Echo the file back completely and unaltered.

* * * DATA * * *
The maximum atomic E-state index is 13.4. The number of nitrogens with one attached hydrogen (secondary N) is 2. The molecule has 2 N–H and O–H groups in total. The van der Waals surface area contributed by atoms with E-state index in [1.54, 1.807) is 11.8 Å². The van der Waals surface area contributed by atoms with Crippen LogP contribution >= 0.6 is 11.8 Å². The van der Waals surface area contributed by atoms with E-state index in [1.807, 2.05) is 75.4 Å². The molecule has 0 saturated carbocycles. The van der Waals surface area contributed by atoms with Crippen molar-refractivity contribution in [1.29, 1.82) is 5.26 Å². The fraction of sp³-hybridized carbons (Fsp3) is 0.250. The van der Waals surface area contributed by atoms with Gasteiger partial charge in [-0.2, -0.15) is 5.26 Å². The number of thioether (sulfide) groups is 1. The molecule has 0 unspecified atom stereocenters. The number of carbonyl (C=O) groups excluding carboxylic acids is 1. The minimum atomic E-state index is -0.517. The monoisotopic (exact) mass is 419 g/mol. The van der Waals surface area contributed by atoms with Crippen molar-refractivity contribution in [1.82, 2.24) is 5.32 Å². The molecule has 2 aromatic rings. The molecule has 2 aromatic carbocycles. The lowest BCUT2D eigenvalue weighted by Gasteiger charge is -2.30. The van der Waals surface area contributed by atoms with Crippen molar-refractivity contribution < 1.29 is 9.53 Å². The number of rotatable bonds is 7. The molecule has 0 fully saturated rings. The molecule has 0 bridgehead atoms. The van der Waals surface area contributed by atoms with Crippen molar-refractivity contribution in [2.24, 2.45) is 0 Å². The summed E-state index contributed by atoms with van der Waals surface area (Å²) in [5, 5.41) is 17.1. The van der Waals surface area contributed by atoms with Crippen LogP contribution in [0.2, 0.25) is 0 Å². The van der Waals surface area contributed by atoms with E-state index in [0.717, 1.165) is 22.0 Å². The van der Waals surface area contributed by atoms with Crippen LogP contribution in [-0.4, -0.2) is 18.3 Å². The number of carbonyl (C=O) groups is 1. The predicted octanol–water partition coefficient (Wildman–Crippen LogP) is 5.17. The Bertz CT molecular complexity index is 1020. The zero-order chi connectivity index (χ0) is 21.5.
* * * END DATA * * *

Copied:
The maximum atomic E-state index is 13.4. The number of nitrogens with one attached hydrogen (secondary N) is 2. The molecule has 2 N–H and O–H groups in total. The van der Waals surface area contributed by atoms with E-state index in [1.54, 1.807) is 11.8 Å². The van der Waals surface area contributed by atoms with Crippen LogP contribution >= 0.6 is 11.8 Å². The van der Waals surface area contributed by atoms with E-state index in [1.807, 2.05) is 75.4 Å². The molecule has 0 saturated carbocycles. The van der Waals surface area contributed by atoms with Crippen molar-refractivity contribution in [1.29, 1.82) is 5.26 Å². The fraction of sp³-hybridized carbons (Fsp3) is 0.250. The van der Waals surface area contributed by atoms with Gasteiger partial charge in [-0.2, -0.15) is 5.26 Å². The number of thioether (sulfide) groups is 1. The molecule has 0 unspecified atom stereocenters. The number of carbonyl (C=O) groups excluding carboxylic acids is 1. The minimum atomic E-state index is -0.517. The monoisotopic (exact) mass is 419 g/mol. The van der Waals surface area contributed by atoms with Crippen molar-refractivity contribution in [1.82, 2.24) is 5.32 Å². The molecule has 2 aromatic rings. The molecule has 2 aromatic carbocycles. The lowest BCUT2D eigenvalue weighted by Gasteiger charge is -2.30. The van der Waals surface area contributed by atoms with Crippen molar-refractivity contribution < 1.29 is 9.53 Å². The number of rotatable bonds is 7. The molecule has 0 fully saturated rings. The molecule has 0 bridgehead atoms. The van der Waals surface area contributed by atoms with Crippen molar-refractivity contribution in [2.24, 2.45) is 0 Å². The summed E-state index contributed by atoms with van der Waals surface area (Å²) in [5, 5.41) is 17.1. The van der Waals surface area contributed by atoms with Crippen LogP contribution in [0.2, 0.25) is 0 Å². The van der Waals surface area contributed by atoms with E-state index in [0.717, 1.165) is 22.0 Å². The van der Waals surface area contributed by atoms with Crippen LogP contribution in [-0.4, -0.2) is 18.3 Å². The number of carbonyl (C=O) groups is 1. The predicted octanol–water partition coefficient (Wildman–Crippen LogP) is 5.17. The Bertz CT molecular complexity index is 1020. The zero-order chi connectivity index (χ0) is 21.5.